The internet has given us endless new ways to communicate, and endless new ways to make each other feel bad while doing it.
Entering the fray are Google’s optional Smart Compose and Smart Reply features. As well as predictively completing sentences, they offer Gmail users three pre-written responses to choose from based on the email they received.
Send me a photo of your vacation and I might reply “Love it!”, “Looks beautiful!” or “Wow!”.
At first glance, these tools and others like them seem to recognise that answering emails is mostly busy work of debatable value. Google says it “saves you time”. The effort of getting back to people can be a burden — one that the company’s advances in machine learning can alleviate.
But what if you receive what’s clearly a rote response to a note that you dedicated time and emotion to composing? That might not feel good at all.
Do we owe each other more when we communicate? Is Smart Reply not, in its own words, “Awesome!” but morally awkward?
I asked a philosopher, a relationships expert and a technologist to prioritise communication over convenience and give this an ethical once-over.
What is technology there for? According to Matt Beard, a philosopher at The Ethics Centre, that’s the question we should start with.
Often the focus of technology is to increase human capacity — to make what we do more efficient and effective.
Smart Compose clearly makes quick work of replying to emails. But it’s often assumed that if something is more efficient, then it’s more effective. That cannot always be said for communication.
Another field that offers some answers is known as affordance theory.
While Smart Reply may aim to encourage efficiency, it also has little clues or “affordances” — like offering three possible email replies that only take a click of the mouse to use — that prompt us to engage with it in a particular way.
“We would call that kind of affordance an ‘encouragement’, as we’re discouraged from writing an email in the old-fashioned way because it’s more complex [than clicking Google’s response],” he said.
While digital technologies have allowed us to discover communities online, to find new friends and romantic partners, Dr Beard suggested the user experience design of many digital platforms nevertheless make it easy, even too easy, to dismiss people.
Take Tinder’s “swipe left” feature for unwanted suitors, and now, perhaps, clickable email answers.
In a time when online miscommunication is rife, maybe we need more friction, more thorniness to take responsibility for our words, and a little less efficiency.
The relationship expert
When you’re in a relationship, the ways you communicate can start to shape your identity and the nature of the relationship itself.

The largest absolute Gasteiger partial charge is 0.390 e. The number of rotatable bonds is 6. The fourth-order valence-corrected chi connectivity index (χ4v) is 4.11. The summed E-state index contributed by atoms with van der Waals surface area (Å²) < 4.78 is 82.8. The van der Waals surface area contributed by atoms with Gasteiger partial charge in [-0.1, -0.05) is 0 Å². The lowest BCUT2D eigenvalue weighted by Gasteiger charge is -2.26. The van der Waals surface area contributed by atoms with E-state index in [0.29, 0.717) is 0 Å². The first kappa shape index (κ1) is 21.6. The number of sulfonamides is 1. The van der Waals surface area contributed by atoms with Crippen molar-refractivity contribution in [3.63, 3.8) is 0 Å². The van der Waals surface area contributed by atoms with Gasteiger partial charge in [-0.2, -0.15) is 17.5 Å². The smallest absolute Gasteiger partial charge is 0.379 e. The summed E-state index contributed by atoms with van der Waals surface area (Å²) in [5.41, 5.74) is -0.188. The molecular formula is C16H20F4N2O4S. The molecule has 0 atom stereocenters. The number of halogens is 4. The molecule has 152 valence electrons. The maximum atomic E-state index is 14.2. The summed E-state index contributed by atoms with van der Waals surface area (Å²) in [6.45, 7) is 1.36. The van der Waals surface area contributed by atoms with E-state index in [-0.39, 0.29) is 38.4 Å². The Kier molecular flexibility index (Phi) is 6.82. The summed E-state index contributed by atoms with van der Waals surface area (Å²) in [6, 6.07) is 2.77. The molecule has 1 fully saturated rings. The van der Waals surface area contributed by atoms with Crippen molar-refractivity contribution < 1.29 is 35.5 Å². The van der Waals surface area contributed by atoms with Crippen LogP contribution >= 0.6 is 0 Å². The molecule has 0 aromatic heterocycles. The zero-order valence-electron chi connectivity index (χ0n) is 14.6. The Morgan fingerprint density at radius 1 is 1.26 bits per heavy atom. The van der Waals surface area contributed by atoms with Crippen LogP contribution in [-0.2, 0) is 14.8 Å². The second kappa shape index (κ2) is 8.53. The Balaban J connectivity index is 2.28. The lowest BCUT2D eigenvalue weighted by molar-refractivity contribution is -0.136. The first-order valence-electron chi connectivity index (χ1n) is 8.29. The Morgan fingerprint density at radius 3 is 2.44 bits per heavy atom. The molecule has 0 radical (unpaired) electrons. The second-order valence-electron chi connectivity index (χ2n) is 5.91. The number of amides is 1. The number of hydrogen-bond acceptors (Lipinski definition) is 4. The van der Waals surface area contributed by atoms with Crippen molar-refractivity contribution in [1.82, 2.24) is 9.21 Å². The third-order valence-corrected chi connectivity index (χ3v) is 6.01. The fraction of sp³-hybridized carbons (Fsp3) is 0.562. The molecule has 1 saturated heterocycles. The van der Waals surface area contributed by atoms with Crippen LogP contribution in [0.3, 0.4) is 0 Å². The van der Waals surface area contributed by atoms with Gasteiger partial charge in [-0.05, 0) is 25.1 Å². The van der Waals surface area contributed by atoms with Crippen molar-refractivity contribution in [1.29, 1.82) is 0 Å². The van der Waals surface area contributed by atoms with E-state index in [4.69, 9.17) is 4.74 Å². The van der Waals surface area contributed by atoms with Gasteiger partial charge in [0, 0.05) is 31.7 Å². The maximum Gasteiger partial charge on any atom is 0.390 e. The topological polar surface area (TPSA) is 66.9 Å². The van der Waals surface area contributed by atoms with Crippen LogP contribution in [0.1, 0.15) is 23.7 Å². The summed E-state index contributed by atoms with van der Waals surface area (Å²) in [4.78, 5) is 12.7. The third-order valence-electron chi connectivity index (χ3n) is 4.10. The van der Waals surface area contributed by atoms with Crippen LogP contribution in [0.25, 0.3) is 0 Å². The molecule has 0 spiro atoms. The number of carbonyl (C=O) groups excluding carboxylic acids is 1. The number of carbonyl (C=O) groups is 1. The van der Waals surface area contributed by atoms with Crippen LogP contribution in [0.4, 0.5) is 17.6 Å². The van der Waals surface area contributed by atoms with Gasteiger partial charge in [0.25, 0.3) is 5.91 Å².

Are you a couple where emoji are as good as text? Are you more likely to send a picture than words to someone you care about?
Jenny Douglas, a couple and family therapist with Relationships Australia, said knowing you’re receiving computer-generated email responses from a friend could start to change the dynamic.
Too many times and you might feel dismissed. You might assume the other person is too busy to write full sentences. Perhaps for both reasons, you might stop inviting them over.
“For the most part, we don’t like automated responses,” Ms Douglas said. “Outside the convenience of them, most people don’t feel respected.”
It also depends, of course, on context. If you’re making a dentist appointment that’s one thing, but if you’ve been having an intimate conversation with someone, suddenly starting to use obvious canned responses could feel outright insulting.
As the sender, there is also the possibility you stop processing information.
“The inherent risk is you’re not actually reading the communication,” she explained. “If you’re just giving a response that is almost automatic it doesn’t have that intentionality.”
On the other hand, Smart Response and Smart Reply could act as enablers for people who have trouble writing.
“One would argue that any response is better than nothing,” Ms Douglas said.
“But where the technology is enabling, as opposed to a substitution for more intimate or direct modes of communication — that’s where you’re more likely to have difficulties arise.”
In Dorian Peter’s family, Gmail’s machine learning tools are already in use.
While her partner loves it — “it speeds up his routine work emails that only ever required impersonal single-phrase responses anyway,” she said — she was surprised to see it recommended for more personal interactions.
The creative leader at Sydney University’s Wellbeing Technology Lab, Ms Peters said she might feel offence if someone close to her had clearly used the pre-written response — that, as the receiver, she was not important enough for a thought-out message.
“I use Gmail for personal communication and when I first saw Google suggesting I should auto-respond to my mother I was pretty taken aback (as a daughter and as a mother!),” she wrote in an email.
There’s also the unpredictable impact of substituting another person’s or a machine’s language for your own.
Ms Peters described the “personality” of the Smart Reply responses as very “American Silicon Valley”, with their use of words like “Awesome!” and abundance of exclamation points. (Google says the tool should improve the more you use it.)
Settling for its words and personality “smacks of a strange cultural imperialism perpetrated over time”.
Lastly, choosing one of three possible answers is not, she argued, the same as translating authentic thoughts and feelings into our own words.
To that, all I can say is: Awesome, thanks! Thanks! Sounds good.